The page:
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Digital information is transfered in the form of electric currents through wires that may contain impurities that alter the currents, or electromagnetic waves through space with ambient radiation that alter the waves, yet digital information is so dependent on precision. Unlike analog information, digital information gets ruined when there is any noise involved. For example, say I shouted “Hello!” to you from far away during a windy day. The sound waves in the air constitute analog information, but the wind along the way can alter the waves and therefore perturb the information. You might hear something distorted but it would probably still resemble the original “Hello!” message. Now suppose I sent the text message “Hello!” to you via instant messaging. In decimal, the ASCII string “Hello!” (excluding the quotation marks) is 072 101 108 108 111 033, which is actually sent in bytes (blocks of 8 bits) in binary as 01001000 01100101 01101100 01101100 01101111 00100001. Now, imagine if there was some noise (perhaps radiation) in the air which altered even one of the bits. Suppose in the byte containing the letter “o”, the bits changed from 01101111 to 00101111 (the first 1 was changed to a 0). Then the message received would be “Hell/!”, a completely different message! And that’s just from one altered bit! If billions of messages are transfered every day, shouldn’t there be an overwhelming number of confusing messages all the time? And that’s just the tip of the iceberg. The messages transmitted could be in machine language telling some server to do a specific thing, and an altered bit could change its actions entirely. How come our computer-controlled devices all work properly most of the time? Maybe the radiation in the air and the imperfections in the wires that we use to transmit digital information actually don’t molest the messages we send. This is not at all true. Instead, we use error correcting codes to ensure that our messages are received as intended.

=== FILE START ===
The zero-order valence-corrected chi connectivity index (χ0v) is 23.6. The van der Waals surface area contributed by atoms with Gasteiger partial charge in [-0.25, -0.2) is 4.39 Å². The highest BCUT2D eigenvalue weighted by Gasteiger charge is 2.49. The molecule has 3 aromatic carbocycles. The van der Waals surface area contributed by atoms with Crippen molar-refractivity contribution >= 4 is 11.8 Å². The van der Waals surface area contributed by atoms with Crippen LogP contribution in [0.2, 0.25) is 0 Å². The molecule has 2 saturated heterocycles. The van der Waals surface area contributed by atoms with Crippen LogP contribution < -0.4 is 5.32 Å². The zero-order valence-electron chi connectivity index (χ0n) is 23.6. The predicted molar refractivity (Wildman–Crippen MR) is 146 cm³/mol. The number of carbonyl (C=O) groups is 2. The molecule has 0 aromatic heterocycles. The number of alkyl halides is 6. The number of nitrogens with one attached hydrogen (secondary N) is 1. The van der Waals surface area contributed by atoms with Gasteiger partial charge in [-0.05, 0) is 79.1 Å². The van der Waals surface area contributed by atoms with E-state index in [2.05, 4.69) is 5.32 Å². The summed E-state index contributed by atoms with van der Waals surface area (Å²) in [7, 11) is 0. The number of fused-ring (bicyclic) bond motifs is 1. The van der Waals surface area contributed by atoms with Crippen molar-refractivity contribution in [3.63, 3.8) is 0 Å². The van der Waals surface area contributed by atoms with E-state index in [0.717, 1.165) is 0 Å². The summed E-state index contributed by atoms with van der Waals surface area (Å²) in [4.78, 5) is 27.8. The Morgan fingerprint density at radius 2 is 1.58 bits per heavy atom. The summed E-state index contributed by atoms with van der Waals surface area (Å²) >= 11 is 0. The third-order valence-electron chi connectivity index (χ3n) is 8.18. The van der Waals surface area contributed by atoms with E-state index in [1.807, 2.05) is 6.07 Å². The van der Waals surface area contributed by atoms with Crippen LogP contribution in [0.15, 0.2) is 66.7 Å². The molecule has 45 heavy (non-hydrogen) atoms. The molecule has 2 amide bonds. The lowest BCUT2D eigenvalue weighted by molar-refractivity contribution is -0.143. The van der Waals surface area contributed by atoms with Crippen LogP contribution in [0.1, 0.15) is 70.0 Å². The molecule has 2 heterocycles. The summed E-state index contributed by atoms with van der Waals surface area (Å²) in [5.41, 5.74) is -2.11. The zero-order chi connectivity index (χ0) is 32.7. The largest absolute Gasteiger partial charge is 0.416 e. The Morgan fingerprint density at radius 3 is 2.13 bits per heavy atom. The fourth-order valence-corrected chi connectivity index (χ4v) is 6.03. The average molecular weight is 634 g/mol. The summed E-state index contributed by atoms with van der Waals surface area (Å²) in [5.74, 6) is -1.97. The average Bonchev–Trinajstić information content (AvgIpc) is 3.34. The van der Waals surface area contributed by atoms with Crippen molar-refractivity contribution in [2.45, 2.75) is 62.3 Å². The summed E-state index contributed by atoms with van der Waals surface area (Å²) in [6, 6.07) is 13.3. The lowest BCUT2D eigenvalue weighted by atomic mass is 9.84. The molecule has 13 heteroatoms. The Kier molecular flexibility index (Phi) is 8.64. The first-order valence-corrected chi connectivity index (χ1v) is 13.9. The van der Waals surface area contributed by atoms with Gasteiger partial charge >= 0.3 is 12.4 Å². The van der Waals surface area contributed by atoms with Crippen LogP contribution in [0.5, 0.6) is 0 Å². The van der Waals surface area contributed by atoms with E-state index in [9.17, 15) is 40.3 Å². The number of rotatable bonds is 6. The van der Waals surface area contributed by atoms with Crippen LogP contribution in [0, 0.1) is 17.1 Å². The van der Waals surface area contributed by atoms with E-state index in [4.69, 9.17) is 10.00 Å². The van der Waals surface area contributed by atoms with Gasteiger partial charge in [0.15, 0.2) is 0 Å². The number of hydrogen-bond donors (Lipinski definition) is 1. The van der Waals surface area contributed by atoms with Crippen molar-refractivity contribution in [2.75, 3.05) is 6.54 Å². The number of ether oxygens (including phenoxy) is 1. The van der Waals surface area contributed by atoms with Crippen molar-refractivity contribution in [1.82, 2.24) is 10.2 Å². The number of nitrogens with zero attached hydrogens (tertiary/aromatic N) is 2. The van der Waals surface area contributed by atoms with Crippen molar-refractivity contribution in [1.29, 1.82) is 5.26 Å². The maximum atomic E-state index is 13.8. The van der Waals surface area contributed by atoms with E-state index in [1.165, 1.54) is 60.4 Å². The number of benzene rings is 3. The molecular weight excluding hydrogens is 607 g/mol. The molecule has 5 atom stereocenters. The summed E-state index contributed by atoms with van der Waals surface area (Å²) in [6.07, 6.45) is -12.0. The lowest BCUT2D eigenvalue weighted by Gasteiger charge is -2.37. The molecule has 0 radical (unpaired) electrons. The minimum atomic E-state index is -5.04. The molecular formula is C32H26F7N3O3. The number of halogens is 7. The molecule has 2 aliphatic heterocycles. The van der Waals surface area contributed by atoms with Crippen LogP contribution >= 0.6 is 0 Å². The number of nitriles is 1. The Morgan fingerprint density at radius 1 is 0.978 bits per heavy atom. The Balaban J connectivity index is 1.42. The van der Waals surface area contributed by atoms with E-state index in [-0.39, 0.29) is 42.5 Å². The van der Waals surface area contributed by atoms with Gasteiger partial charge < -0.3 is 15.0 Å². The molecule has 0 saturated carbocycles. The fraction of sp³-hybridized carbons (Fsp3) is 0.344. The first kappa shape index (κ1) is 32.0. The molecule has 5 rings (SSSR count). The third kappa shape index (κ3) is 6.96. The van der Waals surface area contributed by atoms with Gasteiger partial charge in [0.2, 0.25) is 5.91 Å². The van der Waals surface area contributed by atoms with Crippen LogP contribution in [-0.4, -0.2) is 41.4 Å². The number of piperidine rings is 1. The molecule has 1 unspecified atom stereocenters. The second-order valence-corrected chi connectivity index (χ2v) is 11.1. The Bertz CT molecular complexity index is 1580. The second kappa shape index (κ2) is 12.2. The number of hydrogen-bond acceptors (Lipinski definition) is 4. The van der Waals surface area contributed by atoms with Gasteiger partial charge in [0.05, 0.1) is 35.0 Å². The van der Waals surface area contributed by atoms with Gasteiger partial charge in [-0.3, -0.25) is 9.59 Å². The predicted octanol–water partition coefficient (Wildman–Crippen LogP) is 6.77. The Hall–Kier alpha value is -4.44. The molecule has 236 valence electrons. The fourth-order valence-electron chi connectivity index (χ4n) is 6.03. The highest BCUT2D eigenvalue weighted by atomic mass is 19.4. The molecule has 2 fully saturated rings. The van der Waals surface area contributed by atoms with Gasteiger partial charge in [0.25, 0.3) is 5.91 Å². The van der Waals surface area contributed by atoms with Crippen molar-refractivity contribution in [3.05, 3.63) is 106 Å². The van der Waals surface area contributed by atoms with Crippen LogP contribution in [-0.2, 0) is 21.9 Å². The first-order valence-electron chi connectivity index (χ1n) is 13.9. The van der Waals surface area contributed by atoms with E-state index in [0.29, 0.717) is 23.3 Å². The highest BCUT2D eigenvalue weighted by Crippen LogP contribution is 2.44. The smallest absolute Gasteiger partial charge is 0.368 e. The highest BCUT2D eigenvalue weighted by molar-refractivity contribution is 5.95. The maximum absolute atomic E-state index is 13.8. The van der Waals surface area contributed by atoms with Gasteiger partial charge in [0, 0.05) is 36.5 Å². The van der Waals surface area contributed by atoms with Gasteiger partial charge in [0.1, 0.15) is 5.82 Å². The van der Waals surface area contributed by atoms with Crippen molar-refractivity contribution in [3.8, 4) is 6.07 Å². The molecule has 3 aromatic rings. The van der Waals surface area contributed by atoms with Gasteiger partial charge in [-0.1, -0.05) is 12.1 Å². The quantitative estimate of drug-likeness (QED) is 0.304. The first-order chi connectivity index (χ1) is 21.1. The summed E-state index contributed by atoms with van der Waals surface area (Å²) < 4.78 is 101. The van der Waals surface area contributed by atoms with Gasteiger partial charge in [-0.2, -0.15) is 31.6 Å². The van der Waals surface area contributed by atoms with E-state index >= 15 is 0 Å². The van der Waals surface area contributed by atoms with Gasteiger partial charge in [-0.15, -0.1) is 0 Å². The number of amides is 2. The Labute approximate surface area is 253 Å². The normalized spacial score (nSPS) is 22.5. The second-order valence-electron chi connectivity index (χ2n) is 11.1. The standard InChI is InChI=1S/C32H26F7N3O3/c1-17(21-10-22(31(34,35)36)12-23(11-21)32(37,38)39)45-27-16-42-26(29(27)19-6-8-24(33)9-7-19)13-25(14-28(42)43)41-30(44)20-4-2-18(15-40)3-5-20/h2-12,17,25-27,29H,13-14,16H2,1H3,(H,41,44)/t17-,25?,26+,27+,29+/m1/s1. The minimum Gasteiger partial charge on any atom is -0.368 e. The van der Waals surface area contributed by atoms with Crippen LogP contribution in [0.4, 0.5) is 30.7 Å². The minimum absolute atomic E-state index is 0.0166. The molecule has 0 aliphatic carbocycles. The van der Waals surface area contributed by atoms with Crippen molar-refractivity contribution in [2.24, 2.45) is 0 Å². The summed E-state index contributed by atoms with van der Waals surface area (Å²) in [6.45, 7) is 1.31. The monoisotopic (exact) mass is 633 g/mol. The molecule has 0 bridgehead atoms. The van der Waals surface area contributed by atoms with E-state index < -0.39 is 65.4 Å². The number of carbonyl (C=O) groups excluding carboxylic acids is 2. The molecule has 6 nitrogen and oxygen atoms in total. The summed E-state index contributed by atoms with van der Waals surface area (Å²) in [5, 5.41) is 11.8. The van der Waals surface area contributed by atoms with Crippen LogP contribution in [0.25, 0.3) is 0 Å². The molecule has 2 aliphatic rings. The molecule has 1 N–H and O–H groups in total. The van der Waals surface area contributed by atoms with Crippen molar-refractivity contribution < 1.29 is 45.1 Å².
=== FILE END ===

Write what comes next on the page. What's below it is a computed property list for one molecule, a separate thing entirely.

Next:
Algorithms lie at the heart of computing. When you surf the web, you open up a web browser. When you view a website, your web browser takes the HTML file, which contains code, and then the browser uses an algorithm to convert the code into a page that actually makes sense to humans. When you listen to music on iTunes, the music player takes the MP3 file, which encodes the sound as 0’s and 1’s, and it uses an algorithm read the 0’s and 1’s and tell your computer speakers to output sound. When you’re looking for a particular song in your music library, you might want to search alphabetically, so you click on the Name column to sort your songs alphabetically. Your computer doesn’t magically know how to sort your library. It follows a precise set of instructions every time it’s told to sort something. That set of instructions is an algorithm!